In an 1882 letter to his art dealer brother, Vincent van Gogh pointed out that, “Great things are not done by impulse, but by a series of small things brought together.” That sentiment of meaningful progress being achieved through the accretion of incremental improvements is a good analogue for the current emergence of connected corporate banking.

Large, medium and small businesses are increasingly looking to their banks to make full use of the capabilities offered by Open Banking and faster payments to enable them to better manage their businesses. The traditional model of batch transaction cut-offs at the end of the day, multi-day international payments, and the endless reconciliation of physical, monetary and data flows is clearly coming to an end. In its place will be a world where transactions of all types clear, settle and self-reconcile within minutes. The benefits for all types of businesses from this compression will be lower costs, improved transparency and reduced working capital. However, the risk in shorter receivable and trade life cycles and 24/7 liquidity management is increased volatility and hence there is a new need for an ‘always on’ mentality from both corporate treasurers and the banks that serve them.

This change isn’t happening all at once. Instead, we are seeing a mosaic of process innovations like faster Swift GPI international payments, shared DLT-based trade platforms, international KYC utilities and a burgeoning network of domestic and regional real-time payments systems all come together to enable connected corporate banking that is seamless, flexible and real time.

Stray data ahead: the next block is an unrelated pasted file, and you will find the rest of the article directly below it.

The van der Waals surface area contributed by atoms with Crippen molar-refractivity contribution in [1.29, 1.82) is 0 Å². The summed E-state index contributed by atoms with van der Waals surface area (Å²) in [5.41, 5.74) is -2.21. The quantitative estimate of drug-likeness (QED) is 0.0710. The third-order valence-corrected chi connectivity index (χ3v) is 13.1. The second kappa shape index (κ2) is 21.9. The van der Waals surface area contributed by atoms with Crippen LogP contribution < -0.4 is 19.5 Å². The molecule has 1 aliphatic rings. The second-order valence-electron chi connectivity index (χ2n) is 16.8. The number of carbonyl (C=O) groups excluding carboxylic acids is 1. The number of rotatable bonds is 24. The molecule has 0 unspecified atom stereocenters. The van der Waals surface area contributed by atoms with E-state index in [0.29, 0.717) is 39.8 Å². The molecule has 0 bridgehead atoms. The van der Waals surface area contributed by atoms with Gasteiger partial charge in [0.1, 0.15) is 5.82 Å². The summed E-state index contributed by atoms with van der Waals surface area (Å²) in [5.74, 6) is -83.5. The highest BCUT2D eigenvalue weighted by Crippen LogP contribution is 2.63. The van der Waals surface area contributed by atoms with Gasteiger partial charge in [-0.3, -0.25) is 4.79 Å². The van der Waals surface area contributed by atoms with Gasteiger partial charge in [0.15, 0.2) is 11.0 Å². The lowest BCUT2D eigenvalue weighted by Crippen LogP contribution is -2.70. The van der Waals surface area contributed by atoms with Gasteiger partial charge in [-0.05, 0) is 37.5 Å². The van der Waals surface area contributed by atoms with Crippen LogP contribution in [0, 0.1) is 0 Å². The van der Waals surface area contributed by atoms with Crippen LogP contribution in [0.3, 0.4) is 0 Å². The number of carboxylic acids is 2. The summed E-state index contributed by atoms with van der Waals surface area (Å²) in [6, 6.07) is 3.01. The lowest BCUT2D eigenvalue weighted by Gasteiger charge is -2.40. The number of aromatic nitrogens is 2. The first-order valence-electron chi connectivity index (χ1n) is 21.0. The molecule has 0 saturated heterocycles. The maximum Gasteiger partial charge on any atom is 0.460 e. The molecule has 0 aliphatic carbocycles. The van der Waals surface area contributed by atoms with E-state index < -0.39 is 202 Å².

Connected corporate banking isn’t going to arrive with a big bang. Instead, it is emerging from a series of incremental improvements and innovations that, when taken together, will radically change the customer experience and the competitive playing field for the banks that serve them.

The strategic question arising from this evolution is who gets to orchestrate the ensemble of new tools and capabilities on behalf of the customer? With treasury workstations, complex cash management and account reconciliation products, commercial and corporate banks have traditionally been the key partner for corporate treasurers and small-business operators looking to get a handle on their financial management.

However, with the array of tools and services now becoming available, the competitive landscape is becoming a lot more complex. In one corner are the ERP software players like Oracle and SAP who can leverage their privileged position in supply chain and business process management to layer on a range of banking and financial services offerings that are fully integrated and disappear behind the curtain of day-to-day business management. In this world, the banks become a supplier and vendor; an instrument in someone else’s orchestra. In the small-business world, the accounting software providers like Sage, Xero and Intuit are also vying to be the business management dashboard that consumes financial services data and presents it to business owners wrapped in advice and optimisation services.

Within the traditional banking world, we are also seeing the green shoots of disruption with Goldman Sachs announcing that it is planning to enter the corporate cash management business and hoping to disrupt it in the way that Marcus has successfully heralded their entry into retail banking.